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A Guide to a Better You: Enhance Your Healthcare Visits

Updated: Feb 16




Barring an emergency or urgent healthcare need, many choose not to see their primary care physician or other healthcare professionals. For those maintaining a healthy lifestyle and are in good health, a yearly check-up may be all that's needed. For others, they may need closer supervision from their healthcare team to ensure they obtain the appropriate plan of care and that their concerns are being addressed. Despite the state of one's health, the common denominator is the same - the interaction between the healthcare professional and the patient.


As a physical therapist but also a consumer of healthcare, let me share both perspectives that can enhance your visit with any healthcare professional. Take the next few moments to read how to maximize your interaction so that you are heard and that your needs are being met.


First, let me take you behind the curtain to understand the perspective of a physician, surgeon, therapist, or nurse. We may or may not be limited in how much time we are able to spend with you. This can vary depending on what type of healthcare professional you are seeing or what you are being seen for. That being said, the first portion of a visit is what is called the subjective, or interview. Due to potential time constraints, it's our duty to first listen to your story and then extract the necessary and relevant information about you and your concerns so that together we are able to choose the best path forward. Read tips #1-5 to maximize the time you spend with your healthcare provider.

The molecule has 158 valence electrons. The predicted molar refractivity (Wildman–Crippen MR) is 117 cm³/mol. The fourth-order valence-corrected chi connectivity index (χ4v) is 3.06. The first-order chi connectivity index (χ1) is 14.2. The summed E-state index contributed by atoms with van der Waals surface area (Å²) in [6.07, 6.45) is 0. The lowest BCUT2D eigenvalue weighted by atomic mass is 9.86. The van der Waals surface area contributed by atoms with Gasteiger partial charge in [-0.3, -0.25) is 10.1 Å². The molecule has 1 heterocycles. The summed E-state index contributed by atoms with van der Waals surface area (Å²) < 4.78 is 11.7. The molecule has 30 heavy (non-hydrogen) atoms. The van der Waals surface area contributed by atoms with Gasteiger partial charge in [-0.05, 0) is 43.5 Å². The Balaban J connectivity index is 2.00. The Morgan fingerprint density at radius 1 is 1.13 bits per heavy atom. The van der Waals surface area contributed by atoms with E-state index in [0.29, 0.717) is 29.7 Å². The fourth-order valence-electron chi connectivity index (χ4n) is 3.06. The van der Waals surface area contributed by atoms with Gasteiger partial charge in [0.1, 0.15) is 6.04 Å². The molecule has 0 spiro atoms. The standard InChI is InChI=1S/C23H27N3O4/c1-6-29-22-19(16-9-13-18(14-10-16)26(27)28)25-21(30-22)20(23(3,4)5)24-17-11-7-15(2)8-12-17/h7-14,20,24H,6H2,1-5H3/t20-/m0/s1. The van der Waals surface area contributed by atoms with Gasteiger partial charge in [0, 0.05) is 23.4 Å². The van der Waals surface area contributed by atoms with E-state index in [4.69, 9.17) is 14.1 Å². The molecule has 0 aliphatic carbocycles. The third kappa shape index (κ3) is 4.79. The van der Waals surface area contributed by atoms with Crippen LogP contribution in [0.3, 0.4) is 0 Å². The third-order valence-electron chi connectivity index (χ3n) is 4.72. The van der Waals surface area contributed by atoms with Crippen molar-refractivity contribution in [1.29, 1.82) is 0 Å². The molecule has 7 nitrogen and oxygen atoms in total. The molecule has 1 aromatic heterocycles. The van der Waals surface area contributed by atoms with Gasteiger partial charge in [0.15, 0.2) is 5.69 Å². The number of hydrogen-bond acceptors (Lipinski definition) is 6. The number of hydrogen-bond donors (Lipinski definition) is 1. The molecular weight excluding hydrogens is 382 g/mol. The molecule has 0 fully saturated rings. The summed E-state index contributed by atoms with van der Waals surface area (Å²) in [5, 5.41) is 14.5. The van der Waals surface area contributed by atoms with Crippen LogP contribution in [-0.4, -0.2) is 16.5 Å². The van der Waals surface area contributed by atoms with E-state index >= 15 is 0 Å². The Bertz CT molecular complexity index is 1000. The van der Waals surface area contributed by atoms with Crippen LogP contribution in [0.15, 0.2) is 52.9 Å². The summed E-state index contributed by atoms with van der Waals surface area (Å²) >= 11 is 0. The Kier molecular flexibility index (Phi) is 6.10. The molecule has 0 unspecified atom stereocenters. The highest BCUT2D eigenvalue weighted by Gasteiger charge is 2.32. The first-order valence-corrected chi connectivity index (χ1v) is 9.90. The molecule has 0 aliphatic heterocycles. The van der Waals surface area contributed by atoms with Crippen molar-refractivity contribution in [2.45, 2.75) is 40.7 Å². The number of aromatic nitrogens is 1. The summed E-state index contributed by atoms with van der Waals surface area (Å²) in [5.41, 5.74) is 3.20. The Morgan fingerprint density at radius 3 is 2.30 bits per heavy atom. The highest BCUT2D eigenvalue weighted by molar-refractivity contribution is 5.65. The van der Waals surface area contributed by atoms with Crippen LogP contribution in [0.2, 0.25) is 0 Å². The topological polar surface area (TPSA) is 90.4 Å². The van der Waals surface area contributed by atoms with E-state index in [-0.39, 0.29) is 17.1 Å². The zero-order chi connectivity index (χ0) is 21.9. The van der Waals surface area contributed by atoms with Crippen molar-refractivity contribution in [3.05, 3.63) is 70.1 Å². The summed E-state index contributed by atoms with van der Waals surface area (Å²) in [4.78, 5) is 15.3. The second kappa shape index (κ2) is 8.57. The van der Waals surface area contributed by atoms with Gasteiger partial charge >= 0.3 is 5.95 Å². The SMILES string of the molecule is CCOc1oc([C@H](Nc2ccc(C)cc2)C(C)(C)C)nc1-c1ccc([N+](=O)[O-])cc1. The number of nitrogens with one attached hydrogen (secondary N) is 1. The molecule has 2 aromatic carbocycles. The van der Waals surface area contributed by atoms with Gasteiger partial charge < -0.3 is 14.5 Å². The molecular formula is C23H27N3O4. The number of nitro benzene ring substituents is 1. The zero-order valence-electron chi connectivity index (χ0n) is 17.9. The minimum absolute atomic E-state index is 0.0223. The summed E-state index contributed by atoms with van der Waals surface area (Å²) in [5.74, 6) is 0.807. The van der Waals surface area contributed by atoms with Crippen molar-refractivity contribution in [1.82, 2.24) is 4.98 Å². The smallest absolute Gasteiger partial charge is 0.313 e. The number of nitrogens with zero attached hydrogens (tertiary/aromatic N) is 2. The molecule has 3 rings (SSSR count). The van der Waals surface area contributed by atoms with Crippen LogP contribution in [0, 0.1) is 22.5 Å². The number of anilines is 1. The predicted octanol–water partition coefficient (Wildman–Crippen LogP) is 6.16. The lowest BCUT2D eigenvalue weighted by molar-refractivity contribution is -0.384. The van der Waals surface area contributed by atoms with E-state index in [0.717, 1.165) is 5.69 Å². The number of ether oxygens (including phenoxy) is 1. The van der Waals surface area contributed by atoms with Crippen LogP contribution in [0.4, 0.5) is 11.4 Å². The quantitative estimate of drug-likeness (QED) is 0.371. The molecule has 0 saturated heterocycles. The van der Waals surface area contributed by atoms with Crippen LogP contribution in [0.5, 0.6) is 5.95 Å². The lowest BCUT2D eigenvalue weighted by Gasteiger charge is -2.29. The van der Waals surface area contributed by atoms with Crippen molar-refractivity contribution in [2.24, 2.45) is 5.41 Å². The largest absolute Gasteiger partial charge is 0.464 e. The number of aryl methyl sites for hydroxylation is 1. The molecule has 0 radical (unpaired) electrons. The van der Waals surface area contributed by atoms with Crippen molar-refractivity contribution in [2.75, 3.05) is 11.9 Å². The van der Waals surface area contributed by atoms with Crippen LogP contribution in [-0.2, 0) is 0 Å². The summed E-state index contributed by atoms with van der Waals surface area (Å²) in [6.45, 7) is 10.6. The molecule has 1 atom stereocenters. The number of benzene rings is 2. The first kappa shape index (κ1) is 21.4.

Tip #1: Be prepared.


Typically, the first question is something along the lines of "Tell me what brings you in today?". This gives you time to share the history and details that are important to you. This allows the healthcare professional to pick out the most relevant information and then ask follow-up questions. As a physical therapist, some simple, but predictable questions I may ask you might be:


"When did this particular problem start? Is this new? Is this persistent (chronic)?"

"Does it come and go?"

"How is this affecting you throughout your day?"

"What symptoms are you experiencing" "Where are you experiencing symptoms?" "Have you experienced any patterns to your symptoms?"

"What makes your symptoms better? What makes them worse?

"How is this influencing your ability to perform day-to-day activities?"